From BW, someone posted negative stuff about Ross's recruiting and it seems like a legit response from their career services director.
As Director of Career Services at Ross, I hope you’ll allow me to shed some light on this discussion.
Having shared preliminary employment and internship data with our peer schools, we see that our students are faring as well as any among our peer schools, and better than most.
What is actually happening at Ross is this: With about 90% of our students reporting their status, we see 78% of the MBA Class of 2009 had a full-time offer as of graduation last week. As for first-years, 77% of intern seekers had an offer as of last week. Yes, those numbers are down from last year, and international students are being hit particularly hard, due to the well-reported issues involving visas and loan programs with which readers of this forum are surely familiar.
There is indeed a limit to what any Career Service Office can do to support students in a recession generally considered to be the worst since the Great Depression. What we have done is this: I, our Career Services staff, and Dean Dolan have made numerous trips to locations throughout the country to speak with recruiters and executives to better understand their needs and to look for opportunities for students now and, importantly, in the future. We wanted to get an honest idea from corporate leaders about when they thought things might turn around for their industries and companies. Additionally, we have asked our leading alumni to step up by posting jobs and by coming to Ann Arbor to conduct mentoring sessions with students. And they HAVE stepped up. And we have seen results. Such efforts generated a significant number of new postings and campus interviews that have yielded both internships and full time positions for our students.
The poster’s assertion that some first year students are “working for free” this summer is absolutely true. In some cases -- based on the specific opportunity that it affords the student for learning, personal commitment and positioning for fall interviewing -- it makes a lot of sense, and we encourage it. This has always been the case at Ross and it reflects the diversity and focus of our students who choose to pursue such options. Far from reflecting a weakness, it represents the strength of our school’s relationships with companies and the resilience of our students. Your ultimate goal is a full-time job. In this environment, it may be that an unpaid internship is the best available means to attain that goal.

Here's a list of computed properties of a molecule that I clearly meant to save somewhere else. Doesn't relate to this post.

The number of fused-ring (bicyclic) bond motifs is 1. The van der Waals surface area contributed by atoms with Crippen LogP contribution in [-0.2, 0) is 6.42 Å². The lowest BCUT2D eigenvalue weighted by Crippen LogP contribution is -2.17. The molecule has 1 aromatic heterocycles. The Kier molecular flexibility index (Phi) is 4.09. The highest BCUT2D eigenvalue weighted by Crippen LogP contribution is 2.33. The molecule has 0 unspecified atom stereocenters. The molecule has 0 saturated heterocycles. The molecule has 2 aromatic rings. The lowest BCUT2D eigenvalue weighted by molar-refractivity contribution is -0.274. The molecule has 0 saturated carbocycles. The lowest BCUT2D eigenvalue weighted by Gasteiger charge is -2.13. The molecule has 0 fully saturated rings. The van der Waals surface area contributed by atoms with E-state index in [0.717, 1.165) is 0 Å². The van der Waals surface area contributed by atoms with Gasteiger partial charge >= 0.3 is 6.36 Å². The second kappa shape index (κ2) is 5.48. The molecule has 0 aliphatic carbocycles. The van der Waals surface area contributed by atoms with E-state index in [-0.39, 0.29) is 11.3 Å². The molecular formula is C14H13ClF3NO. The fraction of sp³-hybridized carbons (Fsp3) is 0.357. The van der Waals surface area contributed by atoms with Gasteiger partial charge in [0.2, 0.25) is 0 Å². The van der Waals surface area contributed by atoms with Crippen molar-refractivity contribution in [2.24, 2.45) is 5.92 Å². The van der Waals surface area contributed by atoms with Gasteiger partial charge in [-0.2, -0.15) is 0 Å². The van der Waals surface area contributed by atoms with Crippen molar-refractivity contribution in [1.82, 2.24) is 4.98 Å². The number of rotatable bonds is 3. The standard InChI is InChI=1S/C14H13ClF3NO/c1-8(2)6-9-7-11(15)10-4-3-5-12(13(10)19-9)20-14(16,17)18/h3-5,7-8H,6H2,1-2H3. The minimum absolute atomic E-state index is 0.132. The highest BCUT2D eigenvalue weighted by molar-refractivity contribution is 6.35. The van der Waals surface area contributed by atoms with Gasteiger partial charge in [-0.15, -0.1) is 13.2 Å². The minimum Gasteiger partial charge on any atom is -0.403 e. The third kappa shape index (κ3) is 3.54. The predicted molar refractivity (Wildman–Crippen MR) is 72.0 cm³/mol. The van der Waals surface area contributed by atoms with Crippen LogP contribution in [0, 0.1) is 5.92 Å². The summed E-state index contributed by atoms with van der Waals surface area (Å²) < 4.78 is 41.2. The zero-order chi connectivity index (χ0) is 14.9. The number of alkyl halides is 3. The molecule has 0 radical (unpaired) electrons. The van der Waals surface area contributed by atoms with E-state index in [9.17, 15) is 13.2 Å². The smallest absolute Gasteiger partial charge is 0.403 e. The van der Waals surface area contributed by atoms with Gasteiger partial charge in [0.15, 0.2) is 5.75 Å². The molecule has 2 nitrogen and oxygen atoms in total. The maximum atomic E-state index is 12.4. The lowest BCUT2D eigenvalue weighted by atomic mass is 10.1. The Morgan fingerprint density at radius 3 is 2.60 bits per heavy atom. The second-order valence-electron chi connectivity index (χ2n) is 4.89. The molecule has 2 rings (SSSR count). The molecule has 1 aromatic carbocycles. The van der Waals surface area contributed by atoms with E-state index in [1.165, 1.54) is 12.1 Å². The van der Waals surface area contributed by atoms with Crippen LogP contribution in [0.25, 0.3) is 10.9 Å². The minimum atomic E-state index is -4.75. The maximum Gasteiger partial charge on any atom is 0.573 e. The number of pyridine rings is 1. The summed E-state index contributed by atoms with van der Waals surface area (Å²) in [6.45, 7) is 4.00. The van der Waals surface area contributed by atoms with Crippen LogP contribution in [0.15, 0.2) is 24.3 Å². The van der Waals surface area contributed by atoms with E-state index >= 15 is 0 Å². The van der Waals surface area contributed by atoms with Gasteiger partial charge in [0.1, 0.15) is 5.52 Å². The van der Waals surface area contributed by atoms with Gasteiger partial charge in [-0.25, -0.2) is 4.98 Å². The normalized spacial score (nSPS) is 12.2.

So we’ve made every effort to adapt to a situation unprecedented in our lifetime. We will surely look into any “disorganization,” but some of it, no doubt, was due to the fact that we were adapting and applying new techniques (and jumping on planes) rather than following the old playbook as if it were still 2006. That was a mistake that we would not make.
Can we do better? Always. Are we fighting as hard as possible on behalf of our students and seeing a success rate comparable to or better than the other top-ranked schools? I certainly think so. And the data we have suports that conviction.
Director, Career Services and Student Affairs
Stephen M. Ross School of Business
University of Michigan
Kellogg Class of 2010...still active and willing to help. However, I do not do profile reviews, don't offer predictions on chances and am far to busy to review essays, so save the energy of writing me a PM seeking help for these. If I don't respond to a PM that is not one of the previously mentioned trash can destined messages, please don't take it personally I get so many messages I have a hard to responding to most. The more interesting, compelling, or humorous you message the more likely I am to respond.
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